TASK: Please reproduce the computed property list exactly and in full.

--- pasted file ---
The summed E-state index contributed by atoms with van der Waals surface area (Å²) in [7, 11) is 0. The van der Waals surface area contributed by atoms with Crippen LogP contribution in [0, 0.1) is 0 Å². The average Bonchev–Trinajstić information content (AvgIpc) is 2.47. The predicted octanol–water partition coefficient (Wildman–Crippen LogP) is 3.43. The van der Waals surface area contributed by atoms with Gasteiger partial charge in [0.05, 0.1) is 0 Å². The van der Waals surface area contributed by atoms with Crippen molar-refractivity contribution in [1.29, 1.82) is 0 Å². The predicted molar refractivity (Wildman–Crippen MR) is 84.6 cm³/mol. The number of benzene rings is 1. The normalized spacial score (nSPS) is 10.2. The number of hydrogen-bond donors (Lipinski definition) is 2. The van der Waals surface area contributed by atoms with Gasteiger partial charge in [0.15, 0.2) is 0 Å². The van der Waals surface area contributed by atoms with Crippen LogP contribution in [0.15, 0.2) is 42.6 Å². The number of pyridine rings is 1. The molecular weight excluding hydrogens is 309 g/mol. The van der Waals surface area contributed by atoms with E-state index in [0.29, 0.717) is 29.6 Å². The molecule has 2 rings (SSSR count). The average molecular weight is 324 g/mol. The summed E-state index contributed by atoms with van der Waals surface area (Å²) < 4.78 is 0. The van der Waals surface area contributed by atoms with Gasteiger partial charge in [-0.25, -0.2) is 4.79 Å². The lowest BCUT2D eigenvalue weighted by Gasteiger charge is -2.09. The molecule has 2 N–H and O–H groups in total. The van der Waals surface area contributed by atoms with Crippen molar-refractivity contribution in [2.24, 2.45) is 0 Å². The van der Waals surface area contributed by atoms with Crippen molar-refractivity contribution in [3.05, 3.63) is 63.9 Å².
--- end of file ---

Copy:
The summed E-state index contributed by atoms with van der Waals surface area (Å²) in [7, 11) is 0. The van der Waals surface area contributed by atoms with Crippen LogP contribution in [0, 0.1) is 0 Å². The average Bonchev–Trinajstić information content (AvgIpc) is 2.47. The predicted octanol–water partition coefficient (Wildman–Crippen LogP) is 3.43. The van der Waals surface area contributed by atoms with Gasteiger partial charge in [0.05, 0.1) is 0 Å². The van der Waals surface area contributed by atoms with Crippen molar-refractivity contribution in [1.29, 1.82) is 0 Å². The predicted molar refractivity (Wildman–Crippen MR) is 84.6 cm³/mol. The number of benzene rings is 1. The normalized spacial score (nSPS) is 10.2. The number of hydrogen-bond donors (Lipinski definition) is 2. The van der Waals surface area contributed by atoms with Gasteiger partial charge in [0.15, 0.2) is 0 Å². The van der Waals surface area contributed by atoms with Crippen LogP contribution in [0.15, 0.2) is 42.6 Å². The number of pyridine rings is 1. The molecular weight excluding hydrogens is 309 g/mol. The van der Waals surface area contributed by atoms with E-state index in [0.29, 0.717) is 29.6 Å². The molecule has 2 rings (SSSR count). The average molecular weight is 324 g/mol. The summed E-state index contributed by atoms with van der Waals surface area (Å²) < 4.78 is 0. The van der Waals surface area contributed by atoms with Gasteiger partial charge in [-0.25, -0.2) is 4.79 Å². The lowest BCUT2D eigenvalue weighted by Gasteiger charge is -2.09. The molecule has 2 N–H and O–H groups in total. The van der Waals surface area contributed by atoms with Crippen molar-refractivity contribution in [2.24, 2.45) is 0 Å². The van der Waals surface area contributed by atoms with Crippen molar-refractivity contribution in [3.05, 3.63) is 63.9 Å².